After 18 Years In Hearings And Court, Mr. Blythe Gets His Dock Next To Popponesset Spit
By: Brian Kehrl
Contractors finished a dock near the base of the Popponesset spit this week, capping nearly two decades of administrative and legal battles over perhaps the most contested piece of property in Mashpee.
A Barnstable Superior Court decision in December 2008 ended the wrangling over Frederic W. Blythe’s proposed dock, near the path off Wading Place Road in Popponesset used by hundreds of beachgoers on summer days to access the spit.
The dock was first proposed in 1992 but was held up by three separate lawsuits by neighbors and the need to refile for lapsed permits, according to court documents from the seven-year case.
Another lawsuit between Mr. Blythe and neighbors in the area remains in limbo, however, as the Massachusetts Land Court considers whether Popponesset residents have legal rights to the path leading from Wading Place Road down to the beach.
The path has been a source of contention within the neighborhood nearly a decade, as Mr. Blythe has arranged boulders and proposed building a gate to prevent passage.
The 2008 superior court decision has no direct bearing on the land court case, according to Michael J. Princi, a Hyannis-based attorney who has represented the plaintiffs in both bases.
The ruling was narrowly defined, and questions about ownership of the property were barred from the two-day trial that involved five town officials listed as witnesses, according to court documents.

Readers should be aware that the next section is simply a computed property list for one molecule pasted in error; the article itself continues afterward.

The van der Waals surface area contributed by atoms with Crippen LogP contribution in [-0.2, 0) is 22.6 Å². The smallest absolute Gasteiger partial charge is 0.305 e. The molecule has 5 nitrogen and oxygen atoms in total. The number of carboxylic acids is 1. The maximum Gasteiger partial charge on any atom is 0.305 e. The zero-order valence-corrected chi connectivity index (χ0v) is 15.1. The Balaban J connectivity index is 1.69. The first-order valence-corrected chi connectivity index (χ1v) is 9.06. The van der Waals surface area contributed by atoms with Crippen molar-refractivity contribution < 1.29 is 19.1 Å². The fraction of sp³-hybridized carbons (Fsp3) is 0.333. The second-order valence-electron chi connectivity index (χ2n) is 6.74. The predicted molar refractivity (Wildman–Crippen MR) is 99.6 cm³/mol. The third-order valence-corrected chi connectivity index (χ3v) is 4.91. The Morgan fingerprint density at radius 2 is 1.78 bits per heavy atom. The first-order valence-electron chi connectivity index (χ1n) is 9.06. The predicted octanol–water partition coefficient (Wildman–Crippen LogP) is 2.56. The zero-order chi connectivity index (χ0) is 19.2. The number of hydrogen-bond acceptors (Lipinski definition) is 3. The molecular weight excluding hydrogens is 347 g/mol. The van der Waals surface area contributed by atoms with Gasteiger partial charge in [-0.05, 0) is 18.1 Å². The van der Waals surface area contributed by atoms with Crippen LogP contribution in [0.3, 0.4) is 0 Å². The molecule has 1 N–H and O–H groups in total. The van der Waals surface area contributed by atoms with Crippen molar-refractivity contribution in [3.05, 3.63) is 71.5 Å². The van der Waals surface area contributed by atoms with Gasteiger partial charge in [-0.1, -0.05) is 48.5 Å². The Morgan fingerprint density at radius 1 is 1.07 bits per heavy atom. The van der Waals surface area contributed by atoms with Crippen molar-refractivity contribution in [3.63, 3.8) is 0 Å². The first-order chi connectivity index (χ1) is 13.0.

The cases have drawn the attention of many residents in Popponesset and New Seabury, with 52 different individuals initially signing on to the land court case.
The dock case was pressed by Nancy J. Caffyn, a former state representative and also a former selectman, who lived next to Mr. Blythe. Ms. Caffyn died in May, at 75 years of age, after a long battle with cancer.
A co-plaintiff who initially joined Ms. Caffyn in the dock suit against Mr. Blythe and the Mashpee Zoning Board of Appeals, but later dropped out of the suit, died in 2007.
One of Ms. Caffyn’s sons, reached by telephone this week, declined to comment on the court cases or the dock.
Ms. Caffyn and her attorneys claimed the dock would be a safety hazard for children in the area, that it would harm shellfish and marine resources in the area, and would interfere with her right of way to access the beach. The Mashpee Zoning Board of Appeals was listed as a co-defendant in the case, which also claimed that the ZBA ignored the concerns raised by her and other opponents.
The case was an appeal of the ZBA’s approval of the dock.
Soon after, Mr. Blythe filed a countersuit against Ms. Caffyn, claiming that the initial suit was filed due to a “personal grudge” held against Mr. Blythe. He accused Ms. Caffyn of exerting political pressure on town officials to turn down the proposal and requested $60,000 in damages.
After six years and dozens of legal motions, including claims that Mr. Blythe is not the rightful owner of the waterfront property, an injunction against Mr. Blythe blocking the way to the water, and a “protective order” preventing Ms. Caffyn from pursuing information on Mr. Blythe’s ownership of the land, the case went to trial.
The judge ultimately decided that Ms. Caffyn did not have standing to sue. “Because this Court finds that Caffyn lacks standing to pursue her appeal, it must be dismissed,” Judge Richard F. Connon wrote.
In an interview this week, Mr. Blythe said, “That is pretty bad, when it takes you 18 years to find out they had no right to bring suit to begin with,” he said.
My. Blythe had won an earlier lawsuit on similar grounds, but failed to build the dock in time and so had to refile for new permits, and settled another with an agreement to allow another neighbor to have use of the dock written into his deed.